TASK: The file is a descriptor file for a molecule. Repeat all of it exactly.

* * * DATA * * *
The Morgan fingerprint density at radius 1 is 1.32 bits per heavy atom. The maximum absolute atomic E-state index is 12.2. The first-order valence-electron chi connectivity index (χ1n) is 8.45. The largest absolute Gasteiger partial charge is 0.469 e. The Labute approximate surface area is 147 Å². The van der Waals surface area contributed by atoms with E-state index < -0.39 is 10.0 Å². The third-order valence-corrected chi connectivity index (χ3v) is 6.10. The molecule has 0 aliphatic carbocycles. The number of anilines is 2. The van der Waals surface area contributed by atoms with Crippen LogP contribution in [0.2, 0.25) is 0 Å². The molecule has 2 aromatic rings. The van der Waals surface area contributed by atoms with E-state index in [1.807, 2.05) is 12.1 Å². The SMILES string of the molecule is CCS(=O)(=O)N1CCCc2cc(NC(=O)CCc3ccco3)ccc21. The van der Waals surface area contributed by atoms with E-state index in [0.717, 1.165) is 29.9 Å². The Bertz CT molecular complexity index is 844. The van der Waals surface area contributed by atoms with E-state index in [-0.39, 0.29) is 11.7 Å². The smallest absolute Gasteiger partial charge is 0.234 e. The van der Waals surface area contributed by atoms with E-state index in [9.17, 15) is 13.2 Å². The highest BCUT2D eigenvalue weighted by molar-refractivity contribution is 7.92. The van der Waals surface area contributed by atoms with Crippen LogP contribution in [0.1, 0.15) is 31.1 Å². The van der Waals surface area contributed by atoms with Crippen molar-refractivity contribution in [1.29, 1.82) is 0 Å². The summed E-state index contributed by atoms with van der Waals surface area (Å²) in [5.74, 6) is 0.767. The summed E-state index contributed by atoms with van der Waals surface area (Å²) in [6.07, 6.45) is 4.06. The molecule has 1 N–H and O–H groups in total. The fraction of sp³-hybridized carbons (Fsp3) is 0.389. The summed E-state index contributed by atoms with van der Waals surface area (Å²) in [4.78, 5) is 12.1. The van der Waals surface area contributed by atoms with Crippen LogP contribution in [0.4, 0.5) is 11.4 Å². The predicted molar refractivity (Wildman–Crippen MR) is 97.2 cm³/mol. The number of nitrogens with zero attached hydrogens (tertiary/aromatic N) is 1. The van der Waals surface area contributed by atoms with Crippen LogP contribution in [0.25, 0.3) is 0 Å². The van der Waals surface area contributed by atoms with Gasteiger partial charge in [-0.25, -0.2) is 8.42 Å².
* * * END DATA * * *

The Morgan fingerprint density at radius 1 is 1.32 bits per heavy atom. The maximum absolute atomic E-state index is 12.2. The first-order valence-electron chi connectivity index (χ1n) is 8.45. The largest absolute Gasteiger partial charge is 0.469 e. The Labute approximate surface area is 147 Å². The van der Waals surface area contributed by atoms with E-state index < -0.39 is 10.0 Å². The third-order valence-corrected chi connectivity index (χ3v) is 6.10. The molecule has 0 aliphatic carbocycles. The number of anilines is 2. The van der Waals surface area contributed by atoms with Crippen LogP contribution in [0.2, 0.25) is 0 Å². The molecule has 2 aromatic rings. The van der Waals surface area contributed by atoms with E-state index in [1.807, 2.05) is 12.1 Å². The SMILES string of the molecule is CCS(=O)(=O)N1CCCc2cc(NC(=O)CCc3ccco3)ccc21. The van der Waals surface area contributed by atoms with E-state index in [0.717, 1.165) is 29.9 Å². The Bertz CT molecular complexity index is 844. The van der Waals surface area contributed by atoms with E-state index in [-0.39, 0.29) is 11.7 Å². The smallest absolute Gasteiger partial charge is 0.234 e. The van der Waals surface area contributed by atoms with E-state index in [9.17, 15) is 13.2 Å². The highest BCUT2D eigenvalue weighted by molar-refractivity contribution is 7.92. The van der Waals surface area contributed by atoms with Crippen LogP contribution in [0.1, 0.15) is 31.1 Å². The van der Waals surface area contributed by atoms with Crippen molar-refractivity contribution in [1.29, 1.82) is 0 Å². The summed E-state index contributed by atoms with van der Waals surface area (Å²) in [5.74, 6) is 0.767. The summed E-state index contributed by atoms with van der Waals surface area (Å²) in [6.07, 6.45) is 4.06. The molecule has 1 N–H and O–H groups in total. The fraction of sp³-hybridized carbons (Fsp3) is 0.389. The summed E-state index contributed by atoms with van der Waals surface area (Å²) in [4.78, 5) is 12.1. The van der Waals surface area contributed by atoms with Crippen LogP contribution in [0.4, 0.5) is 11.4 Å². The predicted molar refractivity (Wildman–Crippen MR) is 97.2 cm³/mol. The number of nitrogens with zero attached hydrogens (tertiary/aromatic N) is 1. The van der Waals surface area contributed by atoms with Crippen LogP contribution in [0.25, 0.3) is 0 Å². The van der Waals surface area contributed by atoms with Gasteiger partial charge in [-0.25, -0.2) is 8.42 Å².